Magnesium can slash colon cancer risk

There are plenty of reasons to make sure you're getting enough magnesium -- more than 300, actually, since that's how many responsibilities this mineral has in your body.

And now I've got one more: Magnesium can help slash the risk of a deadly form of cancer, especially if you're carrying around a few too many pounds.

Researchers combined data from six studies and found that every 100 mg increase in magnesium intake led to a 13 percent decrease in the risk of benign colorectal tumors and a 12 percent decrease in the risk of colorectal cancer.

They also looked at data from a case-controlled study comparing 768 patients with benign colorectal tumors to 709 healthy people, and found that every 100 mg increase in magnesium intake led to a 19 percent decrease in the risk of those tumors.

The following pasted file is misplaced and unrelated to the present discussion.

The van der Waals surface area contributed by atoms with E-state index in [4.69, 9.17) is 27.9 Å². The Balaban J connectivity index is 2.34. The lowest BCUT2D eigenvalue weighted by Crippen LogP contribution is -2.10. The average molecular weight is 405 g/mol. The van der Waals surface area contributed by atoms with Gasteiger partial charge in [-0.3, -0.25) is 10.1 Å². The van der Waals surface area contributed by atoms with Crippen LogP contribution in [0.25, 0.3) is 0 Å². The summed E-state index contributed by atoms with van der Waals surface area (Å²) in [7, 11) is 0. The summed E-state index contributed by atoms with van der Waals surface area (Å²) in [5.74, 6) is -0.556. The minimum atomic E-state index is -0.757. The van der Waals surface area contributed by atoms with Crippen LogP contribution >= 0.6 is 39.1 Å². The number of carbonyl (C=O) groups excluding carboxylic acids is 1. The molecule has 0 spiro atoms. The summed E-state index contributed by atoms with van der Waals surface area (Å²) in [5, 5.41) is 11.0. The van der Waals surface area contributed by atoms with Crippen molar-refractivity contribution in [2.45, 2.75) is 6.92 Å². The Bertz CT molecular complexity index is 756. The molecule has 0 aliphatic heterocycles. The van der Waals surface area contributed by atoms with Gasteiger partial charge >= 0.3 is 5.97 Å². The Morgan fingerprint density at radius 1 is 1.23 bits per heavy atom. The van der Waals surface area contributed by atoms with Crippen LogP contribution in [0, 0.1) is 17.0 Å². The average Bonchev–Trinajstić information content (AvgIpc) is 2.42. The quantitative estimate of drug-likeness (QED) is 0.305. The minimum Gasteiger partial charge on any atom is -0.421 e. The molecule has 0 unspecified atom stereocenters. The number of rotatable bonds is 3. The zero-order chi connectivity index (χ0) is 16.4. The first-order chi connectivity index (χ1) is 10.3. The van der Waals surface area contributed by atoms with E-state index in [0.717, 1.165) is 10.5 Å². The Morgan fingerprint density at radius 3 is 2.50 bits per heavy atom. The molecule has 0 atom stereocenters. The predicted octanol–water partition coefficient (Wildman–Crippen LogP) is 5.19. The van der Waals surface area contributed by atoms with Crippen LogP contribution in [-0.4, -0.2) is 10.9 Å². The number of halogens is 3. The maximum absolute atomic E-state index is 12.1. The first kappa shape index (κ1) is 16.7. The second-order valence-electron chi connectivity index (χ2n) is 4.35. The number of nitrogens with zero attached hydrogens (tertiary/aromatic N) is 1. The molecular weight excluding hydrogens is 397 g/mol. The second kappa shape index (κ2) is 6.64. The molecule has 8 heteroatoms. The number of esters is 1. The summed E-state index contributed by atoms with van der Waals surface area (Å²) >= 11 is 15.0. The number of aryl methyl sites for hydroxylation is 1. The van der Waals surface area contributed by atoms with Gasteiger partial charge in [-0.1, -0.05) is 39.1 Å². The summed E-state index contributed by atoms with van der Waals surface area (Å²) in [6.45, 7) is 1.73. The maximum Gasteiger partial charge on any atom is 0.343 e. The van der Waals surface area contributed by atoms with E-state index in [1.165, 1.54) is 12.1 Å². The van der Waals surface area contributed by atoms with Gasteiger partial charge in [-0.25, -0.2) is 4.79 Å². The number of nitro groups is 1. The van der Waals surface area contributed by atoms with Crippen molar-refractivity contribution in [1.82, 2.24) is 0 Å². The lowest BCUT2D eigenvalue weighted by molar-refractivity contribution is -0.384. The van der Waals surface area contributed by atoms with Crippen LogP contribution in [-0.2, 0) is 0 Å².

The catch: The benefits in both cases went only to overweight people over the age of 55.

It's not clear why magnesium seems to have this effect only on the overweight, but overweight people have higher levels of insulin -- a condition that ultimately leads to insulin resistance and diabetes.

Insulin can also help tumors to grow.

Magnesium, on the other hand, can help control insulin, and that may be why it can help prevent those cancers (and even ward off insulin resistance).

In any case, studies have shown that many people are deficient in magnesium, and often badly so. That's a shame, because magnesium can also help your heart, brain, muscle, immune system, and more.

One study I told you about recently found it can cut your risk of death by heart disease in half. And other studies have found that it can even help fight or prevent other forms of cancer.

Of course, don't rely on magnesium alone to cut your risk of colon cancer. Colonoscopy is still the best and most effective way to not only detect the warning signs of the disease, but also to treat it at the same time.